Minnesota lawmakers pumped the brakes Wednesday on Gov. Mark Dayton's call for a special session to aid Mille Lacs Lake businesses hurting from the early closure of walleye fishing season, instead suggesting a different solution: re-open the lake to walleye fishing.
Resorts around the state's premier walleye fishing lake are already feeling the pinch from the sudden end of the season Monday night. A Mille Lacs tourism official told lawmakers 10 resorts had reported a combined $25,000 in cancellations, not counting the untold losses from reservations anglers aren't booking.
Continue Reading Below
Dayton and a group of lawmakers examining how best to respond agree they need help but disagree on an approach.
Several lawmakers were sour on the idea of returning to St. Paul for a special session to craft a package of no-interest loans, property tax cuts and advertising funding that Dayton proposed. They said it's a premature step and that the state has other resources it can send to Mille Lacs that won't require a special session.
Instead, Sen. David Tomassoni and others said the best response would be to re-open Mille Lacs Lake through Labor Day.
"These resorts are experiencing immediate harm and I don't think we can help them fast enough," said Tomassoni, DFL-Chisholm.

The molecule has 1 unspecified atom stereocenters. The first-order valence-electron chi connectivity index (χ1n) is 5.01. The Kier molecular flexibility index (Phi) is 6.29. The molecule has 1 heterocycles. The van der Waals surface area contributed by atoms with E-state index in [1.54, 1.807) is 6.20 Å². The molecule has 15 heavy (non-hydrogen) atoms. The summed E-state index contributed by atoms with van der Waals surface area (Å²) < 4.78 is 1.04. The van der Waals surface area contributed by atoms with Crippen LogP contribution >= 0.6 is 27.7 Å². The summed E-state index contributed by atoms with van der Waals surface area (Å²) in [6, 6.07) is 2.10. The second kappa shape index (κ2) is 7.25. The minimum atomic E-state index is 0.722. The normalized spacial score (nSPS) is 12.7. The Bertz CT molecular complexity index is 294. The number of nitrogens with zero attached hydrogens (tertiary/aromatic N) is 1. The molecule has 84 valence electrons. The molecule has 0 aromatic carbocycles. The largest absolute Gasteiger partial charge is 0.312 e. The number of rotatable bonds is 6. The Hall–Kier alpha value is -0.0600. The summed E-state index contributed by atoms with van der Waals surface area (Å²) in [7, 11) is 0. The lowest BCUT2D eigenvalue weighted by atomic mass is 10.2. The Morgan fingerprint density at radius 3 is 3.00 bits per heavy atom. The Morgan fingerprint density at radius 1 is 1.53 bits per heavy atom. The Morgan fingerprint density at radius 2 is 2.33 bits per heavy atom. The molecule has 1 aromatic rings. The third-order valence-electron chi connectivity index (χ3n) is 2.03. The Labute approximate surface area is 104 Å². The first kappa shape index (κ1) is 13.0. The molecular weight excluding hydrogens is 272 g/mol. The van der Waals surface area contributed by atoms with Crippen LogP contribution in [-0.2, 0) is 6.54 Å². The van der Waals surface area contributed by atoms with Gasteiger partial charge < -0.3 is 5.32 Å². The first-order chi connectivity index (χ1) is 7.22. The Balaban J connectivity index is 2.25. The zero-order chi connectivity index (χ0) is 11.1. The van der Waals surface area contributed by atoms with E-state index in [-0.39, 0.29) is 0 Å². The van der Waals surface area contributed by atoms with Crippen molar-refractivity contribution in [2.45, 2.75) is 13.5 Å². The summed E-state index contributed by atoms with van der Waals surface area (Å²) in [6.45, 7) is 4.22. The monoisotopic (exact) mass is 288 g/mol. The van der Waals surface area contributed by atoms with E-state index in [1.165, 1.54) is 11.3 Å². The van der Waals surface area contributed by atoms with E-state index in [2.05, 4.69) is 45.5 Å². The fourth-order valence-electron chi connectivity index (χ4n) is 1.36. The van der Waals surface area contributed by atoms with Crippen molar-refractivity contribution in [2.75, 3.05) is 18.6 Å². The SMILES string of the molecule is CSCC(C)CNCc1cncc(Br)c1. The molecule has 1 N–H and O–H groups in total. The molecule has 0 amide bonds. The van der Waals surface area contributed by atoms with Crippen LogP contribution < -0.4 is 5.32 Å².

Commissioner Tom Landwehr said the Department of Natural Resources will discuss the possibility, but he didn't give it good odds. Before ending the walleye season, the DNR weighed that option heavily but opted against it. The agency felt it would hinder its efforts to reverse a perilous decline in walleye population and may violate the state's walleye harvest agreements with Indian tribes.
"This was not a good option," Landwehr told reporters after Wednesday's meeting. "The ones that we take today are going to impact the production of walleyes next year."
Dayton ultimately wields the power to call a special session, though it's up to the Legislature to set an agenda. The governor's administration pressed its case Wednesday for a special session, arguing that it would be necessary to send enough new money up to the Mille Lacs area to keep struggling resorts afloat.
Some 112 businesses may qualify for financial help from the state, Department of Employment and Economic Development Commissioner Katie Clark Sieben told lawmakers.
Property tax cuts for area businesses are already on the table, but that's not an alluring option unless the state reimburses counties for the lost tax revenue during a special session. A no-interest loan program favored by Dayton may also require the Legislature's signoff. Without some extra cash from the Legislature, the state can't afford the planned $400,000 advertising campaign to lure other anglers and travelers to Mille Lacs Lake, Explore Minnesota Director John Edman said.
Many area resorts can't take on more debt, so they don't see much use in a no-interest loan program, said Joel Carlson, a lobbyist for the Congress of Minnesota Resorts. But he urged the Legislature to act before the next session begins in March.
"Waiting until March for many of these businesses is just too late," he said.